Chef Studio by Eddy – Undercover Passion

 

 

Among Hong Kong gourmets, private kitchens are all the rage. Located in private dwellings or on houseboats, some don't even have a liquor license – in which case the motto is “bring your own!” But one thing is certain: Wherever the location, an evening in an undercover kitchen is an unforgettable experience.

Private kitchens – “sue fon tsoi” in Cantonese – have been a feature of Hong Kong dining since the 1990s. Frequently, the exact location is only revealed after making a booking by phone or online. Without detailed instructions, some venues would be nearly impossible to find. Over the years, many of these private kitchens have become so popular as to be mainstream rather than word-of-mouth. Although that may seem like a shame, it has lead to a new trend featuring private kitchens that offer cuisine of the very finest quality in unusual and surprising settings.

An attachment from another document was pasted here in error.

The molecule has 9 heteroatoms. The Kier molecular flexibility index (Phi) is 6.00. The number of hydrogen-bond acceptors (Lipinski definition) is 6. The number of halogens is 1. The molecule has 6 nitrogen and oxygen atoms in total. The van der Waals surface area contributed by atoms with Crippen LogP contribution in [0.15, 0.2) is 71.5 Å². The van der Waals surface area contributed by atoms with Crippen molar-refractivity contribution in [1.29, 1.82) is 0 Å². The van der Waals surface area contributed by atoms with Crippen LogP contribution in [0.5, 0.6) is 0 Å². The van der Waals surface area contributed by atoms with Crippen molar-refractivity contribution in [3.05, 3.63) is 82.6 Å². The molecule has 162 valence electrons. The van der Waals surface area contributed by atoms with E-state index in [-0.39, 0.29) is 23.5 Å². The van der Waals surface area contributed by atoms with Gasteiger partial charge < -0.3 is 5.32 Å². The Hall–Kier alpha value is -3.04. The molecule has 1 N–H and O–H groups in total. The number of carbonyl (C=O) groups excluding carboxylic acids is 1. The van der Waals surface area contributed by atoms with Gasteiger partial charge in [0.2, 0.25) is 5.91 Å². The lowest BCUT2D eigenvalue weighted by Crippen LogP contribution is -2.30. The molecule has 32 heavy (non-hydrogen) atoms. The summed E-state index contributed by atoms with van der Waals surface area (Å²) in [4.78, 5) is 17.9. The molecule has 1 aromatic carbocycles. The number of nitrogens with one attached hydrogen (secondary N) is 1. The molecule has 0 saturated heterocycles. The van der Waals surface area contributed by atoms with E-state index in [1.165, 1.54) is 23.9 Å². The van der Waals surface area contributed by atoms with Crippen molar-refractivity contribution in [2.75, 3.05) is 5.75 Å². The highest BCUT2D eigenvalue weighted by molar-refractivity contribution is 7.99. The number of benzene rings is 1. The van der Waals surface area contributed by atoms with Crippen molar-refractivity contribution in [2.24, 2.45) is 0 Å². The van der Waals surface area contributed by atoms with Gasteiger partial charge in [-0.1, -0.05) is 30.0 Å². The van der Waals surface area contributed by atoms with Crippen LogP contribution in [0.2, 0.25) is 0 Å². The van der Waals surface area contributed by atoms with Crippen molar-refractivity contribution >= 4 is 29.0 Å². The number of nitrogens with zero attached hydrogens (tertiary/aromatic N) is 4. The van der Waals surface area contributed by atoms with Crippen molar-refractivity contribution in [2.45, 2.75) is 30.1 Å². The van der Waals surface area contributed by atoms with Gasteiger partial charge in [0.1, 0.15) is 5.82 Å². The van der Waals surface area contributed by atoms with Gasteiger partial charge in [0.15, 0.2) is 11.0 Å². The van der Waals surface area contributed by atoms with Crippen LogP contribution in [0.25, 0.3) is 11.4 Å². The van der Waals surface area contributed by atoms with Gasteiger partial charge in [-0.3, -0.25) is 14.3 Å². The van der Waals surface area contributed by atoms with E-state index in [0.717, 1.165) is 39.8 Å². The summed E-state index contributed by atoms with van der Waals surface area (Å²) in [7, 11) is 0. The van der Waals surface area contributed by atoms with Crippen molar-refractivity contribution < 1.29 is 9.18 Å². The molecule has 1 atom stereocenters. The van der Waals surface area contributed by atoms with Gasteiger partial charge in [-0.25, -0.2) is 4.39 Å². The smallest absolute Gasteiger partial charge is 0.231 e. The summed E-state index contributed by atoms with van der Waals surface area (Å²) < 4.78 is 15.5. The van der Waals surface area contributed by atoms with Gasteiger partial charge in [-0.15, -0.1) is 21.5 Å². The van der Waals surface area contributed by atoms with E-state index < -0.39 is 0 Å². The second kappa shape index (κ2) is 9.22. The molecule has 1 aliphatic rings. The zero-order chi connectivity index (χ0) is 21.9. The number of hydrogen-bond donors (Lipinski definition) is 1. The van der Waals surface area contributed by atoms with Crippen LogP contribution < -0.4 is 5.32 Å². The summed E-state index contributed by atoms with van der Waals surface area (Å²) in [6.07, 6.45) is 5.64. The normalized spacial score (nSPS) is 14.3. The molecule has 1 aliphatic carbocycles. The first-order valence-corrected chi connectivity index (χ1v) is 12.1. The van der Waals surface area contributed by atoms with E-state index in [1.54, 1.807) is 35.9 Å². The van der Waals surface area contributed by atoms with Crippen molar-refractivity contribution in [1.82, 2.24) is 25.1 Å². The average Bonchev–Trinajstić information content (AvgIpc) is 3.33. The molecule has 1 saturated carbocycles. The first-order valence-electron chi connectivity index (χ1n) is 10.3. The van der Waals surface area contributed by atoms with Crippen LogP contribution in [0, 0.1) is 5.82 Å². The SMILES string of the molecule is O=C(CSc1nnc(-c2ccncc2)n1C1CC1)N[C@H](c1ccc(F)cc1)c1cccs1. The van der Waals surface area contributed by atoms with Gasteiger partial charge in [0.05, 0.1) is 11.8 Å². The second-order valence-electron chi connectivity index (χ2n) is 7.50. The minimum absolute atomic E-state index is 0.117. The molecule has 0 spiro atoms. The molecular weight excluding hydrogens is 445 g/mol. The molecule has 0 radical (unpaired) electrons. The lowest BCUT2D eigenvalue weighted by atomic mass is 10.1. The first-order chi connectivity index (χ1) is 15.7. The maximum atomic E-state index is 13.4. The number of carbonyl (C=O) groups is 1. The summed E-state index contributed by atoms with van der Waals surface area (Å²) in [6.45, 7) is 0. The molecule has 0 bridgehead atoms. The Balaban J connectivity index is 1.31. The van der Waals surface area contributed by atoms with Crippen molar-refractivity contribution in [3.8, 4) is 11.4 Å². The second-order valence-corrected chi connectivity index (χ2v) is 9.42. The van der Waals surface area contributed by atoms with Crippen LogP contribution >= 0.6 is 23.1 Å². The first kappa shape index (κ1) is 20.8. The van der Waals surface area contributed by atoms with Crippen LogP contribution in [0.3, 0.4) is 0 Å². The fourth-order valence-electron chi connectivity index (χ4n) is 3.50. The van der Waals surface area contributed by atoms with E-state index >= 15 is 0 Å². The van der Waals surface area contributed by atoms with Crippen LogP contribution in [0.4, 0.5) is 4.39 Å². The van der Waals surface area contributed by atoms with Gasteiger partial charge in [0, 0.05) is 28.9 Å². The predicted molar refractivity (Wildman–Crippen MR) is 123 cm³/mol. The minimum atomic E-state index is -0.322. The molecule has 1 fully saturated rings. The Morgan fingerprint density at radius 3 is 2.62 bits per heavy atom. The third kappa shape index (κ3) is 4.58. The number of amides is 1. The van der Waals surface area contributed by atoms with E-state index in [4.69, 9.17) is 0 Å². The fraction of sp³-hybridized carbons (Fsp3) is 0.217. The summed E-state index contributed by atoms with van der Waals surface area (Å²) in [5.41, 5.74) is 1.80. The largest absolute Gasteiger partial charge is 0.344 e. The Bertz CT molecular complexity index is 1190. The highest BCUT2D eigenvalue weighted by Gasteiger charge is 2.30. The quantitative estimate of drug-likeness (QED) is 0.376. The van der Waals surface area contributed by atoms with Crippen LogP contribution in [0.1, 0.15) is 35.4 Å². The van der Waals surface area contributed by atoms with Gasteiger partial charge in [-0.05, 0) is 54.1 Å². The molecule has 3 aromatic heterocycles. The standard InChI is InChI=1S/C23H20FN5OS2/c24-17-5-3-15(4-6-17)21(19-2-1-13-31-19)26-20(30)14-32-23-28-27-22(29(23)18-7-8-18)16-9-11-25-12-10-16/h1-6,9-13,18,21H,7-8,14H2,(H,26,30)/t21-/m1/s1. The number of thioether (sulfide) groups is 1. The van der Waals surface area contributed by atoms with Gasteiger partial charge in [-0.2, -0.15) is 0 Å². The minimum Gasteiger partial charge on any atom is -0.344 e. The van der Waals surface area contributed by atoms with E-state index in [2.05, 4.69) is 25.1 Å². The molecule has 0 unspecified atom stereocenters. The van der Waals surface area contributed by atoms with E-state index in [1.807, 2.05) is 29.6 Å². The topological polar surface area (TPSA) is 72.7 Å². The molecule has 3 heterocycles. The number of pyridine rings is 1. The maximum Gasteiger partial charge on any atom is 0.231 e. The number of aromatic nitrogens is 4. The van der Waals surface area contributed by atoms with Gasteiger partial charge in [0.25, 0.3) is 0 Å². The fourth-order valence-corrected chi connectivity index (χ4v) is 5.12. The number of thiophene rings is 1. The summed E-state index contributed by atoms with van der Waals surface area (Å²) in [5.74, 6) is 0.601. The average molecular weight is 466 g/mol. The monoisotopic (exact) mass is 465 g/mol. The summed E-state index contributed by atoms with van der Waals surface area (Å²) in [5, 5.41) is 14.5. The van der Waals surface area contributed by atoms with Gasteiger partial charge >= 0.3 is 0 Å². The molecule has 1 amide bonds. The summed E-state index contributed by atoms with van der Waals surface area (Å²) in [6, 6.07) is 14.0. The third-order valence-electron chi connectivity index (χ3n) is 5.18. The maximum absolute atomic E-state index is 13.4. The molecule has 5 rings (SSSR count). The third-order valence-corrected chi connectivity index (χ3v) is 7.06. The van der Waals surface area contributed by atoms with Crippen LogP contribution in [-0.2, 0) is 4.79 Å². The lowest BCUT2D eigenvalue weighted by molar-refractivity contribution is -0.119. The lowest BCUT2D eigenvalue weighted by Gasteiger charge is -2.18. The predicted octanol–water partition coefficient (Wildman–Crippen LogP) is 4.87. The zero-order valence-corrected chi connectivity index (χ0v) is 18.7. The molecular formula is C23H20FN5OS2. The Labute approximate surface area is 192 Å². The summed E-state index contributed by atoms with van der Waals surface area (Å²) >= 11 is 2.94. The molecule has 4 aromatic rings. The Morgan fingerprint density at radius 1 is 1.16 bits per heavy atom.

Getting to the location is often already an adventure in itself; private kitchens in Hong Kong are often located off the beaten track. On houseboats, in featureless apartment buildings, or even on the top floors of office buildings only accessible by freight elevator. Eddy Leung's “Chef Studio by Eddy” is no exception to the rule. It is located on the four-lane Wong Chuk Hang Road at the heart of the industrial zone in Hong Kong’s Aberdeen district. The freight elevator is accessed through the parking facilities and, besides Chef Eddy’s private kitchen, the top floor also houses a logistics company, a mail-order business, an interior design studio – and currently three other private kitchens. Yet Eddy Leung (43) was here first. And not just here in this building – he has done groundbreaking work for undercover restaurants all over Hong Kong.